A, B, AB, & O; surface proteins on RBCs.
Rh factor- proteins on membrane surface of the blood cell.
You get the blood type of what you inherit from your parents, and over time your body will make its own anitbodies against the other antigen.
When a baby is born, the baby inherits the blood type and Rh factor according to the parents.
A- A antigen, B antibody, Anti-B serum anitbody >>> may accept from A/O.
B- B antigen, A antibody, Anti-A serum antibody >>> may accept from B/O.
AB- A&B antigen, universal recipient >>> may recieve from A/B/O.
O- Universal donor; no antigens, Anti-A and Anti-B serum antibodies >>> May receive from O.
Type O blood can only receive type O blood.
Rh+ or Rh- >>> protein on the membrane of the RBCs, you cannot give a Rh- person Rh+ blood and vice versa.
85% of population is Rh+.
* Women are given an IM injecction (3mo prior to delivery) of Rogan > suppresses the immune response so that women having babies with a different Rh factor than themselvevs can have up to 3 successful pregnancies.
O- blood= most valuable blood, can be given to anybody.
Must get consent from the pt before a blood transfusion.
** Most often packed cells are given, because pts usually dont need the other volume and compnents like plasma.
Truma pts who are actively bleeding should receive whole blood.
FFP has clotting factors in it > given to people whole are having clotting disorders.
** you can also give only platelets if the pt has poor coagulation.
Cryoprecipitation: contains clotting factors (given for hemophilia).
Blood is hung on a pump, FFP is run by gravity drip.
Make sure that you have the right pt and the right blood type.
Pharmacy gives you the IV tubing that you need.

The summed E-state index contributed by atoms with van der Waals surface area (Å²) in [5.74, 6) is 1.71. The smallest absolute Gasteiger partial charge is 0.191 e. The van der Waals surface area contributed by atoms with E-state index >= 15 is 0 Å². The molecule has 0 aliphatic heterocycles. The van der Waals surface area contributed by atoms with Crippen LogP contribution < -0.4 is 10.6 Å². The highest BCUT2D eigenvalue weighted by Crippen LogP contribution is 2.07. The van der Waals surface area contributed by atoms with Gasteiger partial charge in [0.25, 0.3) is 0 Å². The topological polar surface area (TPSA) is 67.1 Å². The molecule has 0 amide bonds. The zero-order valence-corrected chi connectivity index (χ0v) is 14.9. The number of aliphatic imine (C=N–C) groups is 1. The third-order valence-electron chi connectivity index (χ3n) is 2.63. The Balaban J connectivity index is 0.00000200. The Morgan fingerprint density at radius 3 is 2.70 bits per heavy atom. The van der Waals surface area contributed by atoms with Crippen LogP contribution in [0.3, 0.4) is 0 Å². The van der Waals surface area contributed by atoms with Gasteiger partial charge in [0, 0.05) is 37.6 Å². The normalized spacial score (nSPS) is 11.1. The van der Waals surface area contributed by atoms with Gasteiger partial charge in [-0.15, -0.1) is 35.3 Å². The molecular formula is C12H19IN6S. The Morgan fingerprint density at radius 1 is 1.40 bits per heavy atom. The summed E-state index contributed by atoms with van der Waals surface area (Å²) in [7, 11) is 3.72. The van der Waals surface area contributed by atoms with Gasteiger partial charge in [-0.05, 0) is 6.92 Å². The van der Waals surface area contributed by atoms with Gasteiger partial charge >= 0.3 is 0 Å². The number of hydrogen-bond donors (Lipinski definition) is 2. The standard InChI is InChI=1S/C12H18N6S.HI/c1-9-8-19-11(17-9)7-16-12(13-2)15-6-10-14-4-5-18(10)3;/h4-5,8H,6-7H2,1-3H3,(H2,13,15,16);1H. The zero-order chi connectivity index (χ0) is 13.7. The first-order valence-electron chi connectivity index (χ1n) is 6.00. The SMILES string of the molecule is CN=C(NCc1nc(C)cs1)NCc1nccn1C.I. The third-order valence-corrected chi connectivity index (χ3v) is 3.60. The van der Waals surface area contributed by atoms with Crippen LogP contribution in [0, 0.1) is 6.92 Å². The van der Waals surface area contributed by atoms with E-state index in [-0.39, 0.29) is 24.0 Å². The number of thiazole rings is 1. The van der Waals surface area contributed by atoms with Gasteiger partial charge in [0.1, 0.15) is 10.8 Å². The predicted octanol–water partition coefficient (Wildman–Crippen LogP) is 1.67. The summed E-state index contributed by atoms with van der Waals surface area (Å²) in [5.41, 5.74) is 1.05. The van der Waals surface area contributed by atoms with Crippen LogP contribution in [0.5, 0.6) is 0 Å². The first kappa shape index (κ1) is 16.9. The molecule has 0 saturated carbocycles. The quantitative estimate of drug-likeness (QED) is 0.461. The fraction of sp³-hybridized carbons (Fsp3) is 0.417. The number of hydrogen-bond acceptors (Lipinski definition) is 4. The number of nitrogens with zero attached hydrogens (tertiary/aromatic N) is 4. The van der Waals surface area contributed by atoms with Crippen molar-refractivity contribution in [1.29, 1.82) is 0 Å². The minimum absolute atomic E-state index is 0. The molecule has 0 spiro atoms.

Reactions will occur w/i the first 50mL given during a blood transfusion.
Always give blood slowly!!!
Blood should never hang for more than 5 hours >>> clots, warms up d/t environmental temperature which encourages bacterial growth.
Blood must be kept refrigerated.
* Do VS before starting blood, every 15min for the first hr, then every 30 min during the transfusion, then an hour after the transfusion is completed.
Temperatures in the 99 range will prbably get tylenol.
Any change above 2 degrees is an indication of an adverse reaction to a blood transfusion, STOP THE TRANSFUSION IMMEDIATELY IF THE TEMPERATURE STARTS TO RISE DURING THE TRANSFUSION, ASSESS THE PT, AND CALL MD.
A 2-degree rise in temp is very significant in 1 hour.
Cryoprecipitate is only about 20Ml's, so it can just be run in on its own under a steady drip.
Start a brand new line if someone is getting mulitple units > when you get the tubing, (2 ports; 1 going to saline, the other going to blood), clamp the line containing the blood, open up saline and prime the tubing with NS, then start the blood.
PLTs can be given over 30min and FFP can be given over 30-60min.
* NS has to be given with blood! Dextrose is hypotonic and the blood cells will rupture.
* Make sure that you look at your pt periodically, you dont want to miss an early reaction. PHYSICALLY TAKE TEMP.
* The longer that the blood is frozen, the higher the risk for the blood becoming contaminated.
Sepsis = same as bacterial infection.
ALWAYS INFUSE BLOOD AT LEAST FOUR HOURS IF NOT SLOWER, ALWAYS GO AS SLOW AS YOU CAN.